The patient is surprised by the news but understands the explanation. She volunteers that people in her family have had heart problems, but they all had chest pain. She continues to deny having that.
As the crew puts her on the monitor and oxygen and she swallows the aspirin, the paramedic calls the ED with a report. They move to the medic for transport to a hospital with a cardiac intervention unit. En route, the patient says her sore throat is gone.
The ED is prepared by the time the patient arrives. Her initial EKG is reviewed again by the paramedic and the emergency physician, and another is performed. The EKG done in the ED is completely normal. The physician examines the patient, who again reports no chest discomfort, diaphoresis or shortness of breath. The EMS EKG is shown to the cardiologist, who orders preparations for the patient to go to the cardiac intervention unit for catheterization. Although she is completely symptom-free in the ED, with a normal EKG, her acute symptoms and the abnormal EKG obtained by the paramedic indicate a high-risk patient. The catheterization is performed 30 minutes after arrival, and the patient is found to have two critical coronary artery lesions, one of which had clearly caused her symptoms. Both are opened, and stents placed. The patient is released the next day. She and the cardiologist both send notes of gratitude to the Attack One crew for suspecting something beyond the initial complaint, and identifying an acute coronary syndrome.
This incident demonstrates the wide net that is cast in evaluating patients for acute myocardial infarction. Emergency providers, both prehospital and in the emergency department, have noted a changing presentation of acute coronary syndromes (ACS), which include acute MI. The term is now used globally to refer to symptoms beyond just chest pain. The American Heart Association has initiated an educational program that teaches patients about the range of symptoms that may represent a sudden or worsening heart problem. EMS providers should be knowledgeable about the expanded nature of presenting complaints that may indicate cardiac ischemia.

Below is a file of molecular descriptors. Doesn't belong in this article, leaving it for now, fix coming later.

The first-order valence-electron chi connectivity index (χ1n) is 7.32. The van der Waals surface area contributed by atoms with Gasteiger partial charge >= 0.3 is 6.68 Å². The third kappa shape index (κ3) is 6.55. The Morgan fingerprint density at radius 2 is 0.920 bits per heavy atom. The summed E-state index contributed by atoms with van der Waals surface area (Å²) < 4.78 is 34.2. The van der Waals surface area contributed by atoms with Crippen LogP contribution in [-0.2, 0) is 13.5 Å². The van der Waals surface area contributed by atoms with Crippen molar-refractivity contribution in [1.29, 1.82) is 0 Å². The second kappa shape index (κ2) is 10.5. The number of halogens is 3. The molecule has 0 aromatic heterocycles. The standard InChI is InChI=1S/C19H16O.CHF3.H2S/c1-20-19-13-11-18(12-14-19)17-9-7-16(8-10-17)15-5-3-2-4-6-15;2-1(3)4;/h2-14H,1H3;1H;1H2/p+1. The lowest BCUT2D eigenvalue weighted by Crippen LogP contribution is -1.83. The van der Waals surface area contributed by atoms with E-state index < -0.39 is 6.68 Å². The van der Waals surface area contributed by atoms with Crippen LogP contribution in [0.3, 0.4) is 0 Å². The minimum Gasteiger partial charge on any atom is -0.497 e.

Acute coronary syndrome is an umbrella term used to describe a group of clinical symptoms compatible with acute myocardial ischemia due to insufficient blood supply to the heart muscle. This usually results from coronary artery disease. Patients who have symptoms of ACS or are suspected of having acute myocardial ischemia should have 12-lead EKGs performed, which may or may not show ST segment elevation. Patients who have discomfort (particularly with exertion) without ST segment elevation may have unstable angina. Thus ACS refers to the spectrum of clinical conditions ranging from unstable angina to acute ST segment-elevation myocardial infarction (STEMI).
It is likely that most ACS cases now present with symptoms that do not include chest pain. These may include:
- Discomfort in the upper body, from groin to jaw. The patient may describe uncomfortable pressure, squeezing, fullness or pain, and it may be directly related to exertion. The discomfort can occur in either arm, the back, neck, jaw or abdomen;
- Shortness of breath not typical for the patient;
- Syncope or light-headedness;
- Sudden-onset nausea or vomiting;
Physical evaluation of a potential ACS patient will focus on the cardiovascular system, to include blood pressure, pulse rate and regularity, evidence of respiratory distress, and indicators of overall perfusion. A very important symptom to ask for and physical finding to examine for is diaphoresis. Diaphoresis indicates a sudden release of catecholamines from the adrenal glands, and is a consistent finding in patients having hypoglycemic insulin reactions or acute coronary syndromes. As in this case, it may be the only physical finding that indicates an ACS condition.